There are a few military job specialties that are harder to recruit for than others. Explosive Ordnance Disposal (89D) comes to mind, and there often incentives offered for new recruits to choose one job over another, often these incentives are monetary in the form of signing bonuses or hazardous duty pay. By and large however serving in the military is its own reward for most people for whatever personal reason they have, whether it is monetary compensation, future educational opportunities, patriotism, or in some cases they just like guns.

Recently a new military occupation has evidently become exceeding difficult to recruit for, that of the mythical ‘cyber warrior’ (25B, 35N, 35Q). Militaries around the world are complaining that they just can’t get enough people to fill the jobs they have available for any ‘cyber’ type position. As a way to incentivize new recruits there has been consistent talk that reoccurs every few months of dropping the physical fitness requirements for soldiers, airmen and sailors involved in ‘cyber’ activities. This is a colossally bad idea. Such an action would greatly impact morale of the entire military, will do nothing to increase recruitment numbers for these specialties and draws on an unfounded stereotype of those people who have traditionally been called ‘hackers’.

To create a special class of soldiers that are exempt from minimum fitness requirements will create resentment among other non-exempt units. It will also cause those who are exempt to suffer from issues of elitism and they will feel that they are no longer part of the basic military or required to abide by its rules. With the lack of discipline that will come with the removal of a physical fitness requirement this increase in elitism and individuality in a military setting could prove deadly.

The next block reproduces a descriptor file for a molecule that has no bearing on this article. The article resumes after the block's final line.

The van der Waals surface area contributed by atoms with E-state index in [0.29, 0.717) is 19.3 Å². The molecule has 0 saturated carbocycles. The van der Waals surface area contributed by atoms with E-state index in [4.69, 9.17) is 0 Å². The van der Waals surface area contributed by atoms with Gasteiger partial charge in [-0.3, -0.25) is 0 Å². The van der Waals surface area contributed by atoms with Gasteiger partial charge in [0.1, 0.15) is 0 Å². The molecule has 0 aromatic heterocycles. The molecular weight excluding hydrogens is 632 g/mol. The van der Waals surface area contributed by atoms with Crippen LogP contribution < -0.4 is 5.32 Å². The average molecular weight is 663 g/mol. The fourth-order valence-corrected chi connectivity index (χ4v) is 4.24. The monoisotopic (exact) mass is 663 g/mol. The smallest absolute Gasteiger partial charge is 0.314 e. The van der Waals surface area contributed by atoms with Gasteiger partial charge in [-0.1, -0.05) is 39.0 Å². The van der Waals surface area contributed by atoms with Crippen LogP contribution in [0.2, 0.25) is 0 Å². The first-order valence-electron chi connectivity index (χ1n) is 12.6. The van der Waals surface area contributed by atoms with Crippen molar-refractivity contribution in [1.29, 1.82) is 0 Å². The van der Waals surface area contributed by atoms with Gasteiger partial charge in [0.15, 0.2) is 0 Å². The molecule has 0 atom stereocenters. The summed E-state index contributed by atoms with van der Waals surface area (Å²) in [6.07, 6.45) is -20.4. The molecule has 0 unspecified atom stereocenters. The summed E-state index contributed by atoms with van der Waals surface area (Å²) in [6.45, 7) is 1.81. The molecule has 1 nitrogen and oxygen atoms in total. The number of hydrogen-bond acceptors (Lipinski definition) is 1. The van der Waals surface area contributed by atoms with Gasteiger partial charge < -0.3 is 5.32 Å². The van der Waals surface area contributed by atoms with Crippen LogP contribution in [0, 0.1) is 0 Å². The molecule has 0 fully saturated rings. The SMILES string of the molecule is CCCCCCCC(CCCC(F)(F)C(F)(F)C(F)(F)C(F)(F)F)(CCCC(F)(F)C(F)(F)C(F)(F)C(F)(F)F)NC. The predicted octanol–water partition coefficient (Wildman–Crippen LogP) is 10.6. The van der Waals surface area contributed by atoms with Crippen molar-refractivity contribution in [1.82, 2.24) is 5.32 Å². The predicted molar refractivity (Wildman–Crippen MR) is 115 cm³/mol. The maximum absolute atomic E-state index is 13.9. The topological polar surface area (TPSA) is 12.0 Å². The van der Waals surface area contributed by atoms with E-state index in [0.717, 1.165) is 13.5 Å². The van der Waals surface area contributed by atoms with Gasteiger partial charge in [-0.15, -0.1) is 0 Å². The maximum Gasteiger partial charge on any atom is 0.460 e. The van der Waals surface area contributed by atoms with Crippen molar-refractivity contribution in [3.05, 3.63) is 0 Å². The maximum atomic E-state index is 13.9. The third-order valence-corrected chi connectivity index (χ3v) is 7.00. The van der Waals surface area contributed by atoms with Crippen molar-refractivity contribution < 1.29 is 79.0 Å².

The physical requirements and training aspects of military service are seldom a reason why someone who is interested in joining the military finally decides not to join. On the contrary, there are many examples of people who join the military specifically for the physical aspect that service requires. In fact in my own experience there were two people in my basic training unit who said the primary reason they joined the service was to lose weight, they said that nothing else worked for them and that they hoped the discipline they would learn and the physical exercise would finally accomplish what they could not do on their own.